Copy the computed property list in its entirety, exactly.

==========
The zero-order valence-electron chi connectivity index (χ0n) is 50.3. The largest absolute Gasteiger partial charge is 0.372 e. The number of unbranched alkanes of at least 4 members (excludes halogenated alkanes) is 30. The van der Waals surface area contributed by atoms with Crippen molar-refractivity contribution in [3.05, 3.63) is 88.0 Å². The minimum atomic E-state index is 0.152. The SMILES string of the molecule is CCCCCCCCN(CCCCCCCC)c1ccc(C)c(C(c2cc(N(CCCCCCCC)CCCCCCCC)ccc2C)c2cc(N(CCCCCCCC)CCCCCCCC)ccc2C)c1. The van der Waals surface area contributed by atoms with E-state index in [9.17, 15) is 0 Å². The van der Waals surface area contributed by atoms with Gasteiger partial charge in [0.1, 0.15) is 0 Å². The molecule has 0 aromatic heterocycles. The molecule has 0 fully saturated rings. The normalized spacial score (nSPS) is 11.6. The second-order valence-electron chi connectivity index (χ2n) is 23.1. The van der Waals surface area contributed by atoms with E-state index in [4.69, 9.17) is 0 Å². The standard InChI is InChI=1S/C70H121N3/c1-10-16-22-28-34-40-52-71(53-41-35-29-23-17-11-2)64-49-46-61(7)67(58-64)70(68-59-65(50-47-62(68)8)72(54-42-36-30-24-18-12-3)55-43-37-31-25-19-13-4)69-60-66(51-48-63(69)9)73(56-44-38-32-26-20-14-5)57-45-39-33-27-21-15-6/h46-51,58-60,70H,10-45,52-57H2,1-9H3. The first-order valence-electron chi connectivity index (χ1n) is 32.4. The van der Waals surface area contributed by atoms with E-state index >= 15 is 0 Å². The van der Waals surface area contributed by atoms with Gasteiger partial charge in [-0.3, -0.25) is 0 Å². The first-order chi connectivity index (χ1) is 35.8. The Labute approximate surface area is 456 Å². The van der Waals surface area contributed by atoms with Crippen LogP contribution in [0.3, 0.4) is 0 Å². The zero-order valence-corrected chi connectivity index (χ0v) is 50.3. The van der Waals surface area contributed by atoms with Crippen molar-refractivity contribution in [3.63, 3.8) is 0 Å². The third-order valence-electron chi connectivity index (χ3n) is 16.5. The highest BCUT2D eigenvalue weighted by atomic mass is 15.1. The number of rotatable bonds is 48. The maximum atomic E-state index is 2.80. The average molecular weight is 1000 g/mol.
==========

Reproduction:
The zero-order valence-electron chi connectivity index (χ0n) is 50.3. The largest absolute Gasteiger partial charge is 0.372 e. The number of unbranched alkanes of at least 4 members (excludes halogenated alkanes) is 30. The van der Waals surface area contributed by atoms with Crippen molar-refractivity contribution in [3.05, 3.63) is 88.0 Å². The minimum atomic E-state index is 0.152. The SMILES string of the molecule is CCCCCCCCN(CCCCCCCC)c1ccc(C)c(C(c2cc(N(CCCCCCCC)CCCCCCCC)ccc2C)c2cc(N(CCCCCCCC)CCCCCCCC)ccc2C)c1. The van der Waals surface area contributed by atoms with E-state index in [9.17, 15) is 0 Å². The van der Waals surface area contributed by atoms with Gasteiger partial charge in [0.1, 0.15) is 0 Å². The molecule has 0 aromatic heterocycles. The molecule has 0 fully saturated rings. The normalized spacial score (nSPS) is 11.6. The second-order valence-electron chi connectivity index (χ2n) is 23.1. The van der Waals surface area contributed by atoms with E-state index in [4.69, 9.17) is 0 Å². The standard InChI is InChI=1S/C70H121N3/c1-10-16-22-28-34-40-52-71(53-41-35-29-23-17-11-2)64-49-46-61(7)67(58-64)70(68-59-65(50-47-62(68)8)72(54-42-36-30-24-18-12-3)55-43-37-31-25-19-13-4)69-60-66(51-48-63(69)9)73(56-44-38-32-26-20-14-5)57-45-39-33-27-21-15-6/h46-51,58-60,70H,10-45,52-57H2,1-9H3. The first-order valence-electron chi connectivity index (χ1n) is 32.4. The van der Waals surface area contributed by atoms with E-state index >= 15 is 0 Å². The van der Waals surface area contributed by atoms with Gasteiger partial charge in [-0.3, -0.25) is 0 Å². The first-order chi connectivity index (χ1) is 35.8. The Labute approximate surface area is 456 Å². The van der Waals surface area contributed by atoms with Crippen LogP contribution in [0.3, 0.4) is 0 Å². The zero-order valence-corrected chi connectivity index (χ0v) is 50.3. The van der Waals surface area contributed by atoms with Crippen molar-refractivity contribution in [3.63, 3.8) is 0 Å². The third-order valence-electron chi connectivity index (χ3n) is 16.5. The highest BCUT2D eigenvalue weighted by atomic mass is 15.1. The number of rotatable bonds is 48. The maximum atomic E-state index is 2.80. The average molecular weight is 1000 g/mol.